Upstate celebrates 10th anniversary of smoke-free initiative
SYRACUSE, N.Y.-- Aug. 1 marks the 10th anniversary of Upstate Medical University becoming smoke-free. In 2005, Upstate became the first health care facility in New York, and the first SUNY campus to be completely smoke-free. Since then, Upstate has partnered with Central New York organizations to encourage other institutions to protect the health of the community by going smoke-free.
Upstate President Gregory L. Eastwood, MD, made the historic announcement at a press conference on the hospital lawn that Upstate was prohibiting smoking in all indoor and outdoor areas of Upstate--owned, leased or occupied. A decade later, Eastwood continues to strongly support the policy change and raise awareness of the issue.
“This is an anniversary I’m most proud of,” said Eastwood, now interim president of Upstate Medical University. “We when introduced our smoke-free campus initiative 10 years ago, we wanted to ‘clear the air’ of second-hand smoke exposure to our staff, students, patients and visitors. We’ve done that, and I think we’ve helped clear the air elsewhere as many institutions have followed our lead and created healthier campus environments.”
Upstate received the CEO Gold Standard Accreditation for its efforts to reduce the risk of cancer for its employees and family members by promoting healthy lifestyle choices, including the creation of a smoke-free workplace.
When the institution announced its transition to smoke-free, administrators began providing nicotine replacement therapy for employees who wanted help to quit smoking, and introduced a series of free smoking cessation programs that continue to be offered today. In 2010, an Upstate survey of more than 2,500 employees found that only 11 percent of its workforce identified themselves as smokers, a seven percent decrease in smokers compared to an employee survey in 2002, prior to Upstate’s implementation of its smoke-free policy.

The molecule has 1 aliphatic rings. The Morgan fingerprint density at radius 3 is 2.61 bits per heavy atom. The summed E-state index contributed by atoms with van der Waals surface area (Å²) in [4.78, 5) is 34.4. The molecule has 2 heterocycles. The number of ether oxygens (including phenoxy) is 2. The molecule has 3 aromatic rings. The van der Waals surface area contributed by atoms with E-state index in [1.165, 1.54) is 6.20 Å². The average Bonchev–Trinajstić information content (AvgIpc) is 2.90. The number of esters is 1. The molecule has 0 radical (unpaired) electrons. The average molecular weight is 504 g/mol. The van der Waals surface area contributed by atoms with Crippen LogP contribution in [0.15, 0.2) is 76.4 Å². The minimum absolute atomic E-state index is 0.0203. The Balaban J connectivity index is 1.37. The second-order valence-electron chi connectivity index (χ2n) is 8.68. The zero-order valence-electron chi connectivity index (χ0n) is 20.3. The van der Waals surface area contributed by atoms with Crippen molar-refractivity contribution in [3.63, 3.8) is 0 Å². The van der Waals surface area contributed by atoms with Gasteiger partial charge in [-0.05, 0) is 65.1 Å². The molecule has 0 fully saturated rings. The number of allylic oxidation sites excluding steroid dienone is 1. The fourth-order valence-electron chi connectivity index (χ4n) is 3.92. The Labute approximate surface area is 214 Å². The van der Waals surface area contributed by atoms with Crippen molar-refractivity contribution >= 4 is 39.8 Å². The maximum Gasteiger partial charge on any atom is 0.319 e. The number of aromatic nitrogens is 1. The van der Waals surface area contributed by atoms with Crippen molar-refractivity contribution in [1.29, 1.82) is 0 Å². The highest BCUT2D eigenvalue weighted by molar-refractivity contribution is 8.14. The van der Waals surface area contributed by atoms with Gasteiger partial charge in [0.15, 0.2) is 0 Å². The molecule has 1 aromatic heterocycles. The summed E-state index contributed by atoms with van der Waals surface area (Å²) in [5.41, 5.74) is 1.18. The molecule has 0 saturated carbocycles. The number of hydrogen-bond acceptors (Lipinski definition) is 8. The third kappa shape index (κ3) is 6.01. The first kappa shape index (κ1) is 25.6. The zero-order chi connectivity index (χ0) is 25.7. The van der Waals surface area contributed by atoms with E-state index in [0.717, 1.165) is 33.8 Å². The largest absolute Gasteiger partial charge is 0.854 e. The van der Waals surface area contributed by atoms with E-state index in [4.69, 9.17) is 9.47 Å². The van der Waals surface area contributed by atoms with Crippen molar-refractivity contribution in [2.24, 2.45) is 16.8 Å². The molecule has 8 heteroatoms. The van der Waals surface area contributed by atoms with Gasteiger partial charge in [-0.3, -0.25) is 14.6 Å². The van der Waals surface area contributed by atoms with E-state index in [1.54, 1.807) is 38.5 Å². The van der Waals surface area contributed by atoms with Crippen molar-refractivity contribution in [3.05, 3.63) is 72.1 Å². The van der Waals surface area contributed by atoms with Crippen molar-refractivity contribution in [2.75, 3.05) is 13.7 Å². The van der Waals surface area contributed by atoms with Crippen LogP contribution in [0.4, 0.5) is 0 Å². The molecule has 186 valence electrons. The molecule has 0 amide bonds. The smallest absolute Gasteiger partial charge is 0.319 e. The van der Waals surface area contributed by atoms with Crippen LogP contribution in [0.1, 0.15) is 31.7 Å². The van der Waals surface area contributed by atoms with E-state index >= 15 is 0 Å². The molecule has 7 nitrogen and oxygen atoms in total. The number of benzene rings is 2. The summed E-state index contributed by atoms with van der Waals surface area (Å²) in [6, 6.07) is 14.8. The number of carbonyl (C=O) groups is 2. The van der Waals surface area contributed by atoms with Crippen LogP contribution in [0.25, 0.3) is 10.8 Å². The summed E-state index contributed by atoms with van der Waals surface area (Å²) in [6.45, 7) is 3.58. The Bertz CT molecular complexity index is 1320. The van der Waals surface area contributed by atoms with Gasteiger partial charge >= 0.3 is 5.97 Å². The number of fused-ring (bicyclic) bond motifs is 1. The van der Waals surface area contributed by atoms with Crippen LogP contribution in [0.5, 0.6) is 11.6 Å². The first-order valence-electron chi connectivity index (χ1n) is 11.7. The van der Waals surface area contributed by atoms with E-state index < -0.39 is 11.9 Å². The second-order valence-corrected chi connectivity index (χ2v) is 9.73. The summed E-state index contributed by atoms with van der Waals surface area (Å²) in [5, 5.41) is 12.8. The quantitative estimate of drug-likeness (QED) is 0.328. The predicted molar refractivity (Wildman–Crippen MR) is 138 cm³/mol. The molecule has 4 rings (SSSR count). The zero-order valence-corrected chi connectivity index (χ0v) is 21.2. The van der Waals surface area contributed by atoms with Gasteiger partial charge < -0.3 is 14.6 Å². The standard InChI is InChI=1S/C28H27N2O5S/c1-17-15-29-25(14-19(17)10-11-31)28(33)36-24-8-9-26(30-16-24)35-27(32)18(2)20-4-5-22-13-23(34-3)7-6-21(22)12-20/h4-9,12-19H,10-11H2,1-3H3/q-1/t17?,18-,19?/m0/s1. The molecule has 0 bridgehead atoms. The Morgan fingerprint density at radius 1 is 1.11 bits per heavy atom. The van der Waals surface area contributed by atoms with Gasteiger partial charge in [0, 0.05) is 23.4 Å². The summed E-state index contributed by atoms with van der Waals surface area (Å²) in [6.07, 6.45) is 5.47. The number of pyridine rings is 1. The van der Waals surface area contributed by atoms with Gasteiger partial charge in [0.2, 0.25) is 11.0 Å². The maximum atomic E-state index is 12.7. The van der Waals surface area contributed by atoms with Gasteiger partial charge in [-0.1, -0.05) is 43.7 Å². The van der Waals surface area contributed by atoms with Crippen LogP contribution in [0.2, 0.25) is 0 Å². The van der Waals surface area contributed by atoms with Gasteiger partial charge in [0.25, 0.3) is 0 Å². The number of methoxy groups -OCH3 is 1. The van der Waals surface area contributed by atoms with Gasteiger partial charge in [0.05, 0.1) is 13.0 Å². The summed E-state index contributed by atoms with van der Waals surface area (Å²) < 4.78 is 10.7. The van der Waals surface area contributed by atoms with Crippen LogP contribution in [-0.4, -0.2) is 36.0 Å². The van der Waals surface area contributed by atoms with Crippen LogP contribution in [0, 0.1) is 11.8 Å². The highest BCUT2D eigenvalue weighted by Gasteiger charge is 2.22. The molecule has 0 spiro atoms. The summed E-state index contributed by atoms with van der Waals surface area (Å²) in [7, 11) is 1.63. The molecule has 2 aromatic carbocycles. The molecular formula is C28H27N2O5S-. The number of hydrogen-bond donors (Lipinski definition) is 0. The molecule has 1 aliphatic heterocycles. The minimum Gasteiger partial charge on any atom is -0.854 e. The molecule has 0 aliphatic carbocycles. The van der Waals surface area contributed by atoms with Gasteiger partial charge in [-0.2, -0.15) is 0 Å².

In 2009, Upstate partnered with the American Cancer Society to help create a law prohibiting smoking within 100 feet of the perimeter of property operating as a general hospital in Onondaga County. The effects of this law have benefitted many area health care facilities, including Crouse Hospital and St. Joseph’s Hospital Health Care.
According to Martha Ryan, the American Cancer Society’s senior director of community engagement, Upstate has been instrumental in pushing for smoking policy reforms.
“We continue to see the benefit of Upstate’s work throughout Central New York,” said Ryan. “Furthermore, Upstate has remained the model for other institutions interested in providing employees and community members with healthy smoke-free environments.”
In 2012, Upstate extended its smoke-free initiative to the Community Campus and became an entirely tobacco-free campus (including e-cigarettes). In 2013, Upstate was recognized with an “A” grade from the American Cancer Society for implementation of a 100 percent tobacco-free campus and Upstate’s residence hall, Geneva Tower, was named “Healthy High Rise,” for being one of the first smoke-free high rise buildings in Central New York.
“All of these changes were major accomplishments,” said Bruce Simmons, MD, Upstate’s director of employee/student health, who chairs the university’s smoke-free advisory committee. “Now, as we approach the 10 year mark, while recognizing our success, must understand that it takes an ongoing effort by everyone?
Caption: Upstate Medical University President Gregory L. Eastwood, MD, speaks at a press conference outside the hospital Aug. 1, 2005, announcing that the Upstate campus will become smoke-free. This August will mark the 10th anniversary of Upstate’s smoke-free initiative.